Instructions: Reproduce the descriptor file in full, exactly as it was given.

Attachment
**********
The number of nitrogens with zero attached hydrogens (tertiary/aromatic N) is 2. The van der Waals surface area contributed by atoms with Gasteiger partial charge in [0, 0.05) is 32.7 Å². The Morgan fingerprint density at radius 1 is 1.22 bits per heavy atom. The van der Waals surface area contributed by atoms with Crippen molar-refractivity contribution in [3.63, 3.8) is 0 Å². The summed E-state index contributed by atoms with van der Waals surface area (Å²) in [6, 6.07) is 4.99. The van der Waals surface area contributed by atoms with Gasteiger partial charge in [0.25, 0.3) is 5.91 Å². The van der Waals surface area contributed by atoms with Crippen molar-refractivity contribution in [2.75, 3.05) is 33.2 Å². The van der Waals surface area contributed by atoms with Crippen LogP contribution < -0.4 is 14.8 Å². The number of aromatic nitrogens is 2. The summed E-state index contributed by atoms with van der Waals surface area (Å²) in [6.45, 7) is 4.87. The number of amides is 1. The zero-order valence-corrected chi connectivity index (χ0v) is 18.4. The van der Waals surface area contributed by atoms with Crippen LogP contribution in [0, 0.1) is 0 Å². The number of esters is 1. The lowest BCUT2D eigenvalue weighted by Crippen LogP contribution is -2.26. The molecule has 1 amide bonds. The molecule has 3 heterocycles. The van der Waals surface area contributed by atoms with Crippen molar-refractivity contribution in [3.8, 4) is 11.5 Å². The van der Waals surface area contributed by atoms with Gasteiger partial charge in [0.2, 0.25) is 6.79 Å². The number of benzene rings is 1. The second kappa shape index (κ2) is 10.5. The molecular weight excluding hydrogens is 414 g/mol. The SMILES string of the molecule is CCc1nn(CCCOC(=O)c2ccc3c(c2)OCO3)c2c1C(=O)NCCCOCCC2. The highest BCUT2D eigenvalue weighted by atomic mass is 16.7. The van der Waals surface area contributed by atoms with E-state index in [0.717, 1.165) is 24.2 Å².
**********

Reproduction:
The number of nitrogens with zero attached hydrogens (tertiary/aromatic N) is 2. The van der Waals surface area contributed by atoms with Gasteiger partial charge in [0, 0.05) is 32.7 Å². The Morgan fingerprint density at radius 1 is 1.22 bits per heavy atom. The van der Waals surface area contributed by atoms with Crippen molar-refractivity contribution in [3.63, 3.8) is 0 Å². The summed E-state index contributed by atoms with van der Waals surface area (Å²) in [6, 6.07) is 4.99. The van der Waals surface area contributed by atoms with Gasteiger partial charge in [0.25, 0.3) is 5.91 Å². The van der Waals surface area contributed by atoms with Crippen molar-refractivity contribution in [2.75, 3.05) is 33.2 Å². The van der Waals surface area contributed by atoms with Crippen LogP contribution < -0.4 is 14.8 Å². The number of aromatic nitrogens is 2. The summed E-state index contributed by atoms with van der Waals surface area (Å²) in [6.45, 7) is 4.87. The number of amides is 1. The zero-order valence-corrected chi connectivity index (χ0v) is 18.4. The van der Waals surface area contributed by atoms with Crippen LogP contribution in [0, 0.1) is 0 Å². The number of esters is 1. The lowest BCUT2D eigenvalue weighted by Crippen LogP contribution is -2.26. The molecule has 1 amide bonds. The molecule has 3 heterocycles. The van der Waals surface area contributed by atoms with Crippen molar-refractivity contribution in [3.8, 4) is 11.5 Å². The van der Waals surface area contributed by atoms with Gasteiger partial charge in [0.2, 0.25) is 6.79 Å². The number of benzene rings is 1. The second kappa shape index (κ2) is 10.5. The molecular weight excluding hydrogens is 414 g/mol. The SMILES string of the molecule is CCc1nn(CCCOC(=O)c2ccc3c(c2)OCO3)c2c1C(=O)NCCCOCCC2. The highest BCUT2D eigenvalue weighted by atomic mass is 16.7. The van der Waals surface area contributed by atoms with E-state index in [0.717, 1.165) is 24.2 Å².